A growing body of evidence links the microbiome, which can be altered by diet, with response to cancer immunotherapy. A more difficult task is teasing out the mechanism by which diet might be used to improve immunotherapy outcomes. “When we think of tumor response to immunotherapy, we traditionally think about the tumor and the tumor microenvironment,” said Jennifer McQuade, MD, University of Texas MD Anderson Cancer Center. “The role of the host has not been studied until quite recently. We can’t change host factors such as age and sex, but we can change diet. The microbiome has become a therapeutic target.” Dr. McQuade spoke Friday, April 8, during the Educational Session Diet, Microbiota, and Cancer Immunotherapies, which explored the links between dietary modification of the microbiome and response to immunotherapy. This session was part of the American Association for Cancer Research (AACR) Annual Meeting, which was held April 8-13 in New Orleans. This educational session and other meeting sessions can be viewed on the virtual platform by registered meeting participants through July 13, 2022. Registration can be done here. Over 19,000 scientists and physicians registered for this premier cancer conference, with ~80% (~15,200) attending in person and ~20% (~3,800) attending virtually. The AACR has over 50,000 members worldwide.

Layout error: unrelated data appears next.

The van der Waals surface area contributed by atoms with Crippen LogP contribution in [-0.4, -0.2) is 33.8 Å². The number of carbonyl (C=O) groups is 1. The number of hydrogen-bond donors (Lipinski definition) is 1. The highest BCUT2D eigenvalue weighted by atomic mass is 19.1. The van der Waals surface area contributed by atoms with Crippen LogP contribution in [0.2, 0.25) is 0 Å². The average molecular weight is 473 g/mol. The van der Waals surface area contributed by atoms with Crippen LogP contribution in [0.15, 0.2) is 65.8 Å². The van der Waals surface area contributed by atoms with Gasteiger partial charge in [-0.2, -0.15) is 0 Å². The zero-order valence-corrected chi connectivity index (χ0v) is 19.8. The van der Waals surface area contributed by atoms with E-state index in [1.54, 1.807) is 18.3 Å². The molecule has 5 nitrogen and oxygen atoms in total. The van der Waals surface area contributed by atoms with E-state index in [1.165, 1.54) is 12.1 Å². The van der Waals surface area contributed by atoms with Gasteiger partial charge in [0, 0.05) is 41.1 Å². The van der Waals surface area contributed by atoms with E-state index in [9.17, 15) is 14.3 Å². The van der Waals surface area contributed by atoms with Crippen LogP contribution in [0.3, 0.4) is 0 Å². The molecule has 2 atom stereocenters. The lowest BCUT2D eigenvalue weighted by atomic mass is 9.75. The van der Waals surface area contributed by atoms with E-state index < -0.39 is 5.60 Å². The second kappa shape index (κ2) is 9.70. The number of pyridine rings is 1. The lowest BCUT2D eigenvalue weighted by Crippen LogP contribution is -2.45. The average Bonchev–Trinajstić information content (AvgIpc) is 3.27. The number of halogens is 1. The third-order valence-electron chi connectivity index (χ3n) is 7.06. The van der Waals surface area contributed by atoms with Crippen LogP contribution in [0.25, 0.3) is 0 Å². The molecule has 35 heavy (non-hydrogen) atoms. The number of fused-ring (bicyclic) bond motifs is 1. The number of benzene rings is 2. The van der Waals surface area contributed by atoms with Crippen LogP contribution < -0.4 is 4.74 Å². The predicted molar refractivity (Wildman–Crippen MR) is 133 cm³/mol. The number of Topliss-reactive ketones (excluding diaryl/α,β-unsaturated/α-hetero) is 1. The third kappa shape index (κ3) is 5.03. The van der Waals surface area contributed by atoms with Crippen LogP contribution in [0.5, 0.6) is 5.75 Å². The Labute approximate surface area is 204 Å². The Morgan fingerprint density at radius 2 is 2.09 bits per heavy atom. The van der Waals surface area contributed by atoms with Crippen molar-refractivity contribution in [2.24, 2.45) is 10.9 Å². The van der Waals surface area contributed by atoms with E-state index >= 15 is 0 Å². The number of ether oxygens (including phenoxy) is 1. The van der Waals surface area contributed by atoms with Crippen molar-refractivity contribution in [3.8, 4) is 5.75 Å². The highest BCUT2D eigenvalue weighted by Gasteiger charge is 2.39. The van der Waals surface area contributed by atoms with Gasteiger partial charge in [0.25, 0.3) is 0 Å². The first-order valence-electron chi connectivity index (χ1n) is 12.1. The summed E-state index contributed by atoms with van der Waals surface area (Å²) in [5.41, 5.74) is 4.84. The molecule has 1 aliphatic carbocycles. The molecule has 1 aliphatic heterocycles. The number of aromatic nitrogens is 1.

Researchers Working to Unravel Links Between Diet, Microbiota, and Cancer Immunotherapy Response; Progress Described at AACR Annual Meeting
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